Reptiles Magazine - Nov/Dec 2020Add to Favorites

Get Reptiles Magazine along with 5,000+ other magazines & newspapers

Try FREE for 7 days

bookLatest and past issues of 5,000+ magazines & newspapersphoneDigital Access. Cancel Anytime.familyShare with 4 family members.

1 Year$99.99

bookLatest and past issues of 5,000+ magazines & newspapersphoneDigital Access. Cancel Anytime.familyShare with 4 family members.
(Or)

Get Reptiles Magazine

1 Year $21.99

Save 27%
book6 issues starting from Nov/Dec 2020 phoneDigital Access. Cancel Anytime.

Buy this issue $4.99

bookNov/Dec 2020 issue phoneDigital Access.

Gift Reptiles Magazine

  • Magazine Details
  • In this issue

Magazine Description

In this issue

Would you be able to recognize if your reptiles were suffering from stress by their behaviour? This is something that researchers at the University of Lincoln in the UK have been investigating, and their research is really interesting. The team focused on bearded dragons and red-footed tortoises. An animal’s response to an unfamiliar environment is a commonly used as a method in mammals and birds to determine their welfare. Yet before the Lincoln team could adopt this approach, they needed to know how reptiles respond to an unfamiliar environment, and if those individuals taking part would show a marked behavioral variation in response to familiar versus unfamiliar environments. So the reptiles were initially familiarized with one of two environments, and their behavior recorded. After this, they were moved to the second, unfamiliar environment, and their behavioral responses in the two contrasting environments were compared. Their behavior was analyzed using pre-existing indicators, derived from mammalian and avian behavior, such as displaying a willingness to move and the time spent moving around the enclosures. Specific indicators for each type of reptile, such as tongue-flicking and tongue surface contact for the bearded dragons, plus neck extension for the tortoises were also used. The investigation found that the stress-induced behavior caused by an unfamiliar environment is a valuable welfare indicator for the red-footed tortoise. These reptiles displayed hesitation when starting to move in the unfamiliar environment, as well as reduced neck extension. Interestingly, however, the longer that a tortoise spent in either environment, the further the neck was extended, suggesting that relaxation occurred over time regardless of where the tortoise was being housed.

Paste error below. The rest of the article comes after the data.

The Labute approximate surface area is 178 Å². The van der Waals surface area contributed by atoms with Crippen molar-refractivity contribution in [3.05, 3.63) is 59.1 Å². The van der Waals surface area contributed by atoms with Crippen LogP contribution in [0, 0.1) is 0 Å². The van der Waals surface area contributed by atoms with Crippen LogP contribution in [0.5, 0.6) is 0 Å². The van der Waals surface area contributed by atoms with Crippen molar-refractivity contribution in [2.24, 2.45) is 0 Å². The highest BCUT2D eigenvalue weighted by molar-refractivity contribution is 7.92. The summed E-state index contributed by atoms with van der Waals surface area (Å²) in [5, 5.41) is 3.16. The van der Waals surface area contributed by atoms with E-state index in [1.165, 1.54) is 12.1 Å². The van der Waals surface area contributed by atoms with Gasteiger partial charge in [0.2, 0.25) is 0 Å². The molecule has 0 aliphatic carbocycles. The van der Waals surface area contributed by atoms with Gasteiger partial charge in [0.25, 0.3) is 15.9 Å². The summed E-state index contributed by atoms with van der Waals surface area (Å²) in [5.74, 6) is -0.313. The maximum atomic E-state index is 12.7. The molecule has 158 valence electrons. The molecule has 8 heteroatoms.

• cancel anytimeCancel Anytime [ No Commitments ]
  • digital onlyDigital Only